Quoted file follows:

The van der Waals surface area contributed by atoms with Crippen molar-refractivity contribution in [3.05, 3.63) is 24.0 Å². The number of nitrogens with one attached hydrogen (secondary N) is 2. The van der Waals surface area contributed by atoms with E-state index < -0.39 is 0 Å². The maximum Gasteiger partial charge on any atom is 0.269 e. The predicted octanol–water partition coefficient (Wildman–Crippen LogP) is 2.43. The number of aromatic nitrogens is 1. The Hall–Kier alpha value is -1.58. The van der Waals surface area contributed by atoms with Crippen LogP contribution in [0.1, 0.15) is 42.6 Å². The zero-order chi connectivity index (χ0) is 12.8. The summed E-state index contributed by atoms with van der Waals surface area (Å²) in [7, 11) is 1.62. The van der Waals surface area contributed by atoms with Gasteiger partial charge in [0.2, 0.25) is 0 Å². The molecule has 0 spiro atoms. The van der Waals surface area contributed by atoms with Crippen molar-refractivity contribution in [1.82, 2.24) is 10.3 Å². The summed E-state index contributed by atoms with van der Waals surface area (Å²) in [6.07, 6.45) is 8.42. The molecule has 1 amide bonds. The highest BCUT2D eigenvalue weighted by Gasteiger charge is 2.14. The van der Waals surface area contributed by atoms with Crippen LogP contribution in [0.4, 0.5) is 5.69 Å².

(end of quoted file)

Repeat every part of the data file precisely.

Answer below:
The van der Waals surface area contributed by atoms with Crippen molar-refractivity contribution in [3.05, 3.63) is 24.0 Å². The number of nitrogens with one attached hydrogen (secondary N) is 2. The van der Waals surface area contributed by atoms with E-state index < -0.39 is 0 Å². The maximum Gasteiger partial charge on any atom is 0.269 e. The predicted octanol–water partition coefficient (Wildman–Crippen LogP) is 2.43. The number of aromatic nitrogens is 1. The Hall–Kier alpha value is -1.58. The van der Waals surface area contributed by atoms with Crippen LogP contribution in [0.1, 0.15) is 42.6 Å². The zero-order chi connectivity index (χ0) is 12.8. The summed E-state index contributed by atoms with van der Waals surface area (Å²) in [7, 11) is 1.62. The van der Waals surface area contributed by atoms with Gasteiger partial charge in [0.2, 0.25) is 0 Å². The molecule has 0 spiro atoms. The van der Waals surface area contributed by atoms with Crippen molar-refractivity contribution in [1.82, 2.24) is 10.3 Å². The summed E-state index contributed by atoms with van der Waals surface area (Å²) in [6.07, 6.45) is 8.42. The molecule has 1 amide bonds. The highest BCUT2D eigenvalue weighted by Gasteiger charge is 2.14. The van der Waals surface area contributed by atoms with Crippen LogP contribution in [0.4, 0.5) is 5.69 Å².